Lack of Housing Options Pushing Median Prices Higher in Canada

Published November 8, 2021 by Real Estate Leads

Little if anything needs to be said in regard to the fact that supply deficiencies are the primary factor in house prices being as high as they are in Canada. Demand far exceeds supply, and that is unlikely to change anytime in the foreseeable future. This does cause something of a dilemma for realtors working in the profession as on the one hand homes selling for more mean higher commissions, but on the other fewer homes on the market and higher prices mean fewer willing and / or qualified buyers out there to obtain as clients.

One of the things that has more recently been determined is that it is not only the lack of housing that is making prices go up significantly, but it’s also that there’s not enough of certain types of housing that allow the market to function as it had for decades with what has been called a ‘property ladder’ – those who can’t find what the want / need stay put and what would typically be freed up for the 1st time homebuyers isn’t freed up at all.

This can also make it difficult for realtors new to the business to work with 1st time homebuyers who would like very much to get on that ladder, but can’t. However, our online real estate lead generator here at Real Estate Leads is an excellent way to counter the trend and be more directly put in touch with people who are in fact still willing and able to make a move in the local real estate market.

Back on topic though, let’s use this week’s entry here to dig deeper into the lack of housing options that are a part of the dysfunctionality of the housing market in Canada currently.

There aren’t enough homes for sale in the Greater Toronto Area (GTA) and Metro Vancouver to satisfy demand, and that’s helping to push prices even higher.

Homes Sales Down – Buyers Can’t Find What They Want?

Let’s start with Toronto. The TRREB reported home sales were down 6.9% for October compared to the same month last year. You might remember that October 2020 delivered a record for home sales and October 2021 was runner-up. Sales were up 8.1% from the previous month. The board also reported a decline in low-rise home sales was offset by a double-digit increase in condo sales.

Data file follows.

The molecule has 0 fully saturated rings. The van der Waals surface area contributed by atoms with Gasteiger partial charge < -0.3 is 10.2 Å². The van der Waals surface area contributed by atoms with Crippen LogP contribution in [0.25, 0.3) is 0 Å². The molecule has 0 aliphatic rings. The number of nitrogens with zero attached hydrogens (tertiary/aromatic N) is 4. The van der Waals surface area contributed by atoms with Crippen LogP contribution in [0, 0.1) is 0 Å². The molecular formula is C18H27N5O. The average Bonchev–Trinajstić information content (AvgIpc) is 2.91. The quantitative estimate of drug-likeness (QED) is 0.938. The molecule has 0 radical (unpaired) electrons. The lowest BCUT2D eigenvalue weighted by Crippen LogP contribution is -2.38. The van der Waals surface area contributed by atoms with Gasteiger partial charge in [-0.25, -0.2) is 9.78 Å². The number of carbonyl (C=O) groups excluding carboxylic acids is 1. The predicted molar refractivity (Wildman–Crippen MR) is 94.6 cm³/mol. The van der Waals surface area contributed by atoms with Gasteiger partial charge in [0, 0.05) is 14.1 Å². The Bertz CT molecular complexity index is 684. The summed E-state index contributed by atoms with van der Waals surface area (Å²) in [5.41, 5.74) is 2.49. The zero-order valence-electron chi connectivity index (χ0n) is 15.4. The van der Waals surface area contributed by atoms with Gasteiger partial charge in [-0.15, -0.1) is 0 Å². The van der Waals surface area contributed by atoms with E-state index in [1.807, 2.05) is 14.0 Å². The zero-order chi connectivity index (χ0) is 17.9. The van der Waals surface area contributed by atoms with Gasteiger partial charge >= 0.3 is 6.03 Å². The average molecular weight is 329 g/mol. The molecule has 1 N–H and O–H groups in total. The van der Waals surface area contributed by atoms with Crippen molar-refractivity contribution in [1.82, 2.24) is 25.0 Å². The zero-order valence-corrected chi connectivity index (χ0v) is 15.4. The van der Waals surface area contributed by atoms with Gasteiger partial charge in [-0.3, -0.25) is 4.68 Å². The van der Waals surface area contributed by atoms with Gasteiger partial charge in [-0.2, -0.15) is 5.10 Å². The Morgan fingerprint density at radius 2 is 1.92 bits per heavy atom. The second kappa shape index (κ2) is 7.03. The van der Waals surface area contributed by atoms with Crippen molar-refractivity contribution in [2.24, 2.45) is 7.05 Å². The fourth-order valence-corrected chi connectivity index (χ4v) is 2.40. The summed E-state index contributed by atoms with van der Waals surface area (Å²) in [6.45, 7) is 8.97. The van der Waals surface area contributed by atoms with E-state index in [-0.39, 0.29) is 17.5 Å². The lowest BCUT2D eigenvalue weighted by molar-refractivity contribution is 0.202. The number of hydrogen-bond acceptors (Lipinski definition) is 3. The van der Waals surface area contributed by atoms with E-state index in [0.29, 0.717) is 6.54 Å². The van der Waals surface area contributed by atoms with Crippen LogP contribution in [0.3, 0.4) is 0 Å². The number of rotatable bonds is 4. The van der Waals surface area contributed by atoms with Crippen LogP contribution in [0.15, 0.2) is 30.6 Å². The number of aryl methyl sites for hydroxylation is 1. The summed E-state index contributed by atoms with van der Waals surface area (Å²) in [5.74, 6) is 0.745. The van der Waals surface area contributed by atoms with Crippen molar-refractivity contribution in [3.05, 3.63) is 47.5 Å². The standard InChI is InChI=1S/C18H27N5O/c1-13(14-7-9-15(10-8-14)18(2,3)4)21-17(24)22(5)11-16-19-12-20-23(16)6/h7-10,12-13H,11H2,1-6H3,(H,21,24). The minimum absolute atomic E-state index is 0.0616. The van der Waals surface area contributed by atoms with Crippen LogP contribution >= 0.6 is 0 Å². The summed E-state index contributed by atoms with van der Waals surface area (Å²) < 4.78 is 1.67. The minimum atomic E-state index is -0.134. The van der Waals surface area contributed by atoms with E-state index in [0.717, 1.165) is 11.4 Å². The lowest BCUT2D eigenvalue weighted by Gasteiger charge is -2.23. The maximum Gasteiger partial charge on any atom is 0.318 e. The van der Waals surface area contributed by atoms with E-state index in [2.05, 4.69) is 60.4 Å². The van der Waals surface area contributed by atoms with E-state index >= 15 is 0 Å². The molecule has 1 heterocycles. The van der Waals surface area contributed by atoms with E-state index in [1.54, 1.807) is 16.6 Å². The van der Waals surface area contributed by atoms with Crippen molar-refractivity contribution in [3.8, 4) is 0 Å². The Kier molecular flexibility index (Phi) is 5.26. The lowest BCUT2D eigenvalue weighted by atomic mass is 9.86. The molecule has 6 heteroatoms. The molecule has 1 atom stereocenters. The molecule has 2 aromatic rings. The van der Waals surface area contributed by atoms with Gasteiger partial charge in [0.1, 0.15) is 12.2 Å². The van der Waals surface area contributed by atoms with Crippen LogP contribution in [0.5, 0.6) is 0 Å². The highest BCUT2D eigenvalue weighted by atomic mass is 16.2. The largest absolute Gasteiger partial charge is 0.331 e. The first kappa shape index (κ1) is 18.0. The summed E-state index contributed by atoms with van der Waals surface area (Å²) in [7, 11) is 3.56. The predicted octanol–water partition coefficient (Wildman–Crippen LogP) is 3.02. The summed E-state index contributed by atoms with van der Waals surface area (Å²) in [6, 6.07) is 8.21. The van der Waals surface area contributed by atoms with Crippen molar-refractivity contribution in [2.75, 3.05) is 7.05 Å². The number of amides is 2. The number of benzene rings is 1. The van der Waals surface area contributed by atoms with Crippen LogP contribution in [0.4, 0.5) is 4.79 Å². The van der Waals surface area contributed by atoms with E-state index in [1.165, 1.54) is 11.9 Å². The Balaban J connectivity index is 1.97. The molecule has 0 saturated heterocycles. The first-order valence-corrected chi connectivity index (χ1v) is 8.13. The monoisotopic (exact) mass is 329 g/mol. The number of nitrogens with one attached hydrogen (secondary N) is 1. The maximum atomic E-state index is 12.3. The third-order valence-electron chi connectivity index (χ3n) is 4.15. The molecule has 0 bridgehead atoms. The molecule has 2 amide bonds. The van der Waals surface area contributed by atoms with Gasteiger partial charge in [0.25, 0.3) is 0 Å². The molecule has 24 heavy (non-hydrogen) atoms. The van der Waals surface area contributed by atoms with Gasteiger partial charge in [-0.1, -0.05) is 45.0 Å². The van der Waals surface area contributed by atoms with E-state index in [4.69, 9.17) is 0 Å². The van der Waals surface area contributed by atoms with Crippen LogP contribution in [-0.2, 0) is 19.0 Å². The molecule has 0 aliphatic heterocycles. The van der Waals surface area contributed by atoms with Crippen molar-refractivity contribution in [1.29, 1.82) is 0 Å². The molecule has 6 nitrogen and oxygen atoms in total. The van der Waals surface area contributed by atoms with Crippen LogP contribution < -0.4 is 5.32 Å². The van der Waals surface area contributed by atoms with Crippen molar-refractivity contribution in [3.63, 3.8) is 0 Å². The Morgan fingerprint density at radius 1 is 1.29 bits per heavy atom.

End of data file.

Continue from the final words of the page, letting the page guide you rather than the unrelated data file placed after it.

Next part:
The number of new listings compared to last year is down by almost one-third, and that’s keeping prices elevated. The overarching belief among the board and realtors working in the city is that the only sustainable way to address housing affordability in the GTA is to address the ongoing mismatch between demand and supply.

Prospective homebuyers – like ones with growing young families – are not going to see an affordable condominium as an alternative if they need space in the home for their children. No matter how affordable it may be, it doesn’t fit their needs and the options they require aren’t there.

Vancouver Mirrors

The exact same scenario exists in Vancouver, with sales way down from last year’s frenzied pace in the West Coast city. The REBG reports that 5.2% fewer homes changed hands in October year over year, but during that time overall sales were up 11% over that same time period. In the same way as it is in Toronto a double-digit increase in condo sales offset a decline in low-rise sales, but we can safely assume that many would-be buyers didn’t even get in touch with a realtor because the type of home they want (and can even afford) simply isn’t available to them in the city at this time.

Let’s keep in mind as well that the MLS Home Price Index for Vancovuer was up 14.7% year over year in October and 1.1% compared to September 2021. Then add the fact new listings were down 27.3% year over year and we can make that connection that prospective buyers not buying homes because the majority of the ones on the market and within their budget aren’t the type of home that would make sense for them to ‘move up’ the property ladder.

This lack of suitable inventory for homes is something that needs to be taken into consideration too when decision makers in municipal governments talk about promoting more new housing starts. Simply building large numbers of condominiums is still going to leave certain types of buyers with specific prerogatives without a realistic home to buy.


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